The Hawaii Hochi was established in 1912 by Fred Kinzaburo Makino to serve Hawaii’s Japanese community. Makino was 21 years old when he immigrated to Hawaii from Yokohama, Japan, in 1899. The son of Joseph Higgenbotham, a merchant/trader from England, and Kin Makino, a native of Japan’s Kanagawa Prefecture, Makino worked in sugar on the Big Island before settling in Honolulu where he opened the Makino Drug Store in Nuuanu. In 1903, he opened an office to assist Japanese immigrants experiencing immigration difficulties. It marked the start of Makino’s long commitment to stand up for the Japanese community. His efforts on their behalf resulted in higher wages and improved working conditions for sugar plantation workers.
The Hawaii Hochi
Fred Kinzaburo Makino began publishing The Hawaii Hochi on December 7, 1912 to serve as the voice of the Japanese workers. Although there were other Japanese-language newspapers, Makino felt that The Hawaii Hochi should reflect the viewpoint of the Japanese people in Hawaii. The paper took editorial positions on behalf of the people. Among the issues it tackled were:
• Helping Japanese soldiers who fought for the United States in World War I obtain U.S. citizenship.
• Appealing through editorials to longshoremen who went on strike because their union leadership accepted 38 Japanese workers as members.
• Defending Japanese language schools from discriminatory rules and regulations. This landmark case was argued before the U.S. Supreme Court and had nationwide implications.
• Reminding authorities and the public that the U.S.-Japan treaty and the U.S. Constitution guaranteed basic human rights and freedoms of the Japanese in Hawaii.
Today, The Hawaii Hochi newspaper is the only daily Japanese language newspaper in Hawaii. With its proud history, the paper covers local, national and international daily events and features stories five days a week. Its English language page features articles from Japan as well as various legal notices at county and state levels.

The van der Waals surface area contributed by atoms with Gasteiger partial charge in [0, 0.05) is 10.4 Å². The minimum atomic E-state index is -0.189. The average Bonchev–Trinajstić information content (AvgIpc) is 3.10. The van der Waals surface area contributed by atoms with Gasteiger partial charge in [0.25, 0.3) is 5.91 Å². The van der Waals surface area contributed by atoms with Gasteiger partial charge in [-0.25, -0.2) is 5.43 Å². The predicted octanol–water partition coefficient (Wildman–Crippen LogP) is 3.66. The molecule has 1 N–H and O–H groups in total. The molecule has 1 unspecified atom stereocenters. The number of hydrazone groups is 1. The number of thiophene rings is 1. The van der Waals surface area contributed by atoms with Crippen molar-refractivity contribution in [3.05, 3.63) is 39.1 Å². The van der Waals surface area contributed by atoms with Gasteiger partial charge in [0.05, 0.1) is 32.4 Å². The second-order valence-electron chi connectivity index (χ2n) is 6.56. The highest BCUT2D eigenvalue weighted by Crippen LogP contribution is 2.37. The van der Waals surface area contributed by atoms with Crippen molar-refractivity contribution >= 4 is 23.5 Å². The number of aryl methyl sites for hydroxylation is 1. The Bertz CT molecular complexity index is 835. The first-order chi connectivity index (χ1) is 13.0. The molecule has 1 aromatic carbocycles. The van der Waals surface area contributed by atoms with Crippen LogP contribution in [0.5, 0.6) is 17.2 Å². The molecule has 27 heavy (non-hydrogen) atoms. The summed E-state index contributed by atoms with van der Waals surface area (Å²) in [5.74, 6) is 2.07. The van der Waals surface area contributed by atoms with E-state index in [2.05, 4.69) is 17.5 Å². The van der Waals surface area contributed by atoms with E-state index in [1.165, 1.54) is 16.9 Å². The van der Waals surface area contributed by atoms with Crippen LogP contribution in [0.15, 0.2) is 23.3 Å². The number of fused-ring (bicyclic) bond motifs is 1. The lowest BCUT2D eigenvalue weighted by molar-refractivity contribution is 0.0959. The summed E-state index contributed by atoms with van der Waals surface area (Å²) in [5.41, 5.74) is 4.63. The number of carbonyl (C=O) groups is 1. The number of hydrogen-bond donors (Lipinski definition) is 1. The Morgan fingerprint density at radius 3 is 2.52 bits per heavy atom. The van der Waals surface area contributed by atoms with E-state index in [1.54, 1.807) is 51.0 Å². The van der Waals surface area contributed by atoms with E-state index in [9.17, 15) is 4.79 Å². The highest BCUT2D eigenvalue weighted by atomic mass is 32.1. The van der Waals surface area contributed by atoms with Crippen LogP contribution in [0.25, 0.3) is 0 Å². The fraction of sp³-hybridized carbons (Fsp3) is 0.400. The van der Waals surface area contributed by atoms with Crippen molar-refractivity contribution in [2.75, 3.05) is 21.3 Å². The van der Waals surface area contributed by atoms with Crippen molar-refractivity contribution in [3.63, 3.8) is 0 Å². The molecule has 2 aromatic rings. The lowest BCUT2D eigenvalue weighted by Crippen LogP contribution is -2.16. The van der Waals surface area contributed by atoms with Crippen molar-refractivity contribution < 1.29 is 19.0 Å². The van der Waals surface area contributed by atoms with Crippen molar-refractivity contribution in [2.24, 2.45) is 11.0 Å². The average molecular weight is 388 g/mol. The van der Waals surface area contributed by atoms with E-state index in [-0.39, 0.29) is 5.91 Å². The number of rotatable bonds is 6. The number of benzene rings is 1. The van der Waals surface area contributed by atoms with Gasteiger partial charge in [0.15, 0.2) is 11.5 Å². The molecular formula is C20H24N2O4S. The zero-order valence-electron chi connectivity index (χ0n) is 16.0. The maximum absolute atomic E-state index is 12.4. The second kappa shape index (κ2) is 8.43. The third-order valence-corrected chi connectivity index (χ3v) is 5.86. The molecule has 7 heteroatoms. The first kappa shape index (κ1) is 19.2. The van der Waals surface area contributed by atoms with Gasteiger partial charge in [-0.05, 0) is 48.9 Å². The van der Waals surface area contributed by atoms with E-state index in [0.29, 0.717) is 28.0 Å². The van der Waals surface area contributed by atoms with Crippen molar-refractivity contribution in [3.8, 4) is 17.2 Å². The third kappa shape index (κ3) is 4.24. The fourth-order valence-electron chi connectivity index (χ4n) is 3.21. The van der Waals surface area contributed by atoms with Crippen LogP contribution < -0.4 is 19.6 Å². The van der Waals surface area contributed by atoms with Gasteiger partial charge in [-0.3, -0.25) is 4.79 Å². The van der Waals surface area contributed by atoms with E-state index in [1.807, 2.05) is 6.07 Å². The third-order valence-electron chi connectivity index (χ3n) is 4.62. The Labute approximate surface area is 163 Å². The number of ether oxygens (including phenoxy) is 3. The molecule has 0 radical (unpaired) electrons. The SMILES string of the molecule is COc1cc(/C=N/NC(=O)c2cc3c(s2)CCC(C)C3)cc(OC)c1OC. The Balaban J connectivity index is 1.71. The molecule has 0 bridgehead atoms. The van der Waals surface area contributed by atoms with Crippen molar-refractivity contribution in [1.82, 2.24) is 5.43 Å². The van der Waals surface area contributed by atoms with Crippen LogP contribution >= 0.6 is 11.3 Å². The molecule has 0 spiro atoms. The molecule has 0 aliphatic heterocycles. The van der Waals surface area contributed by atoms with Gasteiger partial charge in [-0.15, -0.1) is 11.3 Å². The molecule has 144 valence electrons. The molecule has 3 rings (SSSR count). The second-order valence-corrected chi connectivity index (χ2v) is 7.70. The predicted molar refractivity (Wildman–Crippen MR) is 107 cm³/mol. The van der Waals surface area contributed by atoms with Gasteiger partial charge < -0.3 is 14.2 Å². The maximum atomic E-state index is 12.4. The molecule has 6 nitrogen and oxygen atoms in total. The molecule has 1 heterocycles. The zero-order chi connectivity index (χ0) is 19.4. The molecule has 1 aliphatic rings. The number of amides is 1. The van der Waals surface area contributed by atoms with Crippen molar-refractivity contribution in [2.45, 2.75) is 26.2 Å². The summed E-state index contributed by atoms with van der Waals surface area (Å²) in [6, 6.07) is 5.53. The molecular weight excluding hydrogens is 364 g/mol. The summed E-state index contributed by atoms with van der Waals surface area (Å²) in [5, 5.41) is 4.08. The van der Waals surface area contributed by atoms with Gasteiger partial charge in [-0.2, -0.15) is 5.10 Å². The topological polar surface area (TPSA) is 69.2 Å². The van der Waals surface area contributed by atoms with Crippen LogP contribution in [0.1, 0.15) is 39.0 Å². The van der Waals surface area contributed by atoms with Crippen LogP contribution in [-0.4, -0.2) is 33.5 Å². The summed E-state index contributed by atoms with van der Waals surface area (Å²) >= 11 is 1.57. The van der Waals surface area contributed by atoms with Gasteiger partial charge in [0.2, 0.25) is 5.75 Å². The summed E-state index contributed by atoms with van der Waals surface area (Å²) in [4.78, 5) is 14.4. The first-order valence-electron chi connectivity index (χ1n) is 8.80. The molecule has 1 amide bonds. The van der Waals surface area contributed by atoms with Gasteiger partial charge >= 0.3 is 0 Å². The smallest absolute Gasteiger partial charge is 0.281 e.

The Hawaii Herald
The Hawaii Herald’s name has been connected with several different publications since Hawaii Hochi founder Fred Kinzaburo Makino first came up with it in October 1942.
In an attempt to “Americanize” The Hawaii Hochi’s name to deflect anti-Japanese sentiment during World War II, Makino renamed it The Hawaii Herald. It kept its new moniker for almost 10 years before returning to its original banner of The Hawaii Hochi in January 1952.
In 1962, when Japanese newspaperman Konosuke Oishi of the Shizuoka Shimbun purchased Hawaii Hochi, he decided that Hawaii’s Japanese American community needed a publication of its own for the growing population of Nisei, Sansei and Yonsei who could not read Japanese. Oishi and Hawaii Hochi’s then-president and publisher Paul S. Yempuku created a new Hawaii Herald in March 1969 as a weekly eight-page tabloid.
Since 1980, The Hawaii Herald has been published twice a month. The Herald’s comprehensive and varied coverage chronicles the past achievements, current concerns and future aspirations of its distinguished community.